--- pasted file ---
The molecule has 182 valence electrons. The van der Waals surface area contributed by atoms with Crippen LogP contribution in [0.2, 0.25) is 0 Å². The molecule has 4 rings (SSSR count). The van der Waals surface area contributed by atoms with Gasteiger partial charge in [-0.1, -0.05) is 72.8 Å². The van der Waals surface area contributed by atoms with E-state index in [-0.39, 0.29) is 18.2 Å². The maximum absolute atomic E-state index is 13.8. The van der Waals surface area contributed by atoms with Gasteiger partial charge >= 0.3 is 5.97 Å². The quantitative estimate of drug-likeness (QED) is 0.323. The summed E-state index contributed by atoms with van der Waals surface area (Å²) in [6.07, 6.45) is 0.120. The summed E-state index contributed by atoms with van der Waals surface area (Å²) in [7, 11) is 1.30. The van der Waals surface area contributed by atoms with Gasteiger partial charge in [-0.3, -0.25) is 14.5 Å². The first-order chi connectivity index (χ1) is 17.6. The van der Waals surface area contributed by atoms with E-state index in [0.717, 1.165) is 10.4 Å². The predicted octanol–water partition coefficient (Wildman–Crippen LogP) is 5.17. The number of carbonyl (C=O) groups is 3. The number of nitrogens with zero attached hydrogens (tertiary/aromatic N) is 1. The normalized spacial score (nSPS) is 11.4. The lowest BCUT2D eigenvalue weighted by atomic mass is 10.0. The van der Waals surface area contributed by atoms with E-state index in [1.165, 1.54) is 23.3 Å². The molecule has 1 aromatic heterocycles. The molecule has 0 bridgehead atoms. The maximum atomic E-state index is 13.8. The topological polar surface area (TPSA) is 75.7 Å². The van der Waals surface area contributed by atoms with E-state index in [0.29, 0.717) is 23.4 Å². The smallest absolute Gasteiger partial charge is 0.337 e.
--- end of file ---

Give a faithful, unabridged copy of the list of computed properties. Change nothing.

The molecule has 182 valence electrons. The van der Waals surface area contributed by atoms with Crippen LogP contribution in [0.2, 0.25) is 0 Å². The molecule has 4 rings (SSSR count). The van der Waals surface area contributed by atoms with Gasteiger partial charge in [-0.1, -0.05) is 72.8 Å². The van der Waals surface area contributed by atoms with E-state index in [-0.39, 0.29) is 18.2 Å². The maximum absolute atomic E-state index is 13.8. The van der Waals surface area contributed by atoms with Gasteiger partial charge >= 0.3 is 5.97 Å². The quantitative estimate of drug-likeness (QED) is 0.323. The summed E-state index contributed by atoms with van der Waals surface area (Å²) in [6.07, 6.45) is 0.120. The summed E-state index contributed by atoms with van der Waals surface area (Å²) in [7, 11) is 1.30. The van der Waals surface area contributed by atoms with Gasteiger partial charge in [-0.3, -0.25) is 14.5 Å². The first-order chi connectivity index (χ1) is 17.6. The van der Waals surface area contributed by atoms with E-state index in [0.717, 1.165) is 10.4 Å². The predicted octanol–water partition coefficient (Wildman–Crippen LogP) is 5.17. The number of carbonyl (C=O) groups is 3. The number of nitrogens with zero attached hydrogens (tertiary/aromatic N) is 1. The normalized spacial score (nSPS) is 11.4. The lowest BCUT2D eigenvalue weighted by atomic mass is 10.0. The van der Waals surface area contributed by atoms with E-state index in [1.165, 1.54) is 23.3 Å². The molecule has 1 aromatic heterocycles. The molecule has 0 bridgehead atoms. The maximum atomic E-state index is 13.8. The topological polar surface area (TPSA) is 75.7 Å². The van der Waals surface area contributed by atoms with E-state index in [0.29, 0.717) is 23.4 Å². The smallest absolute Gasteiger partial charge is 0.337 e.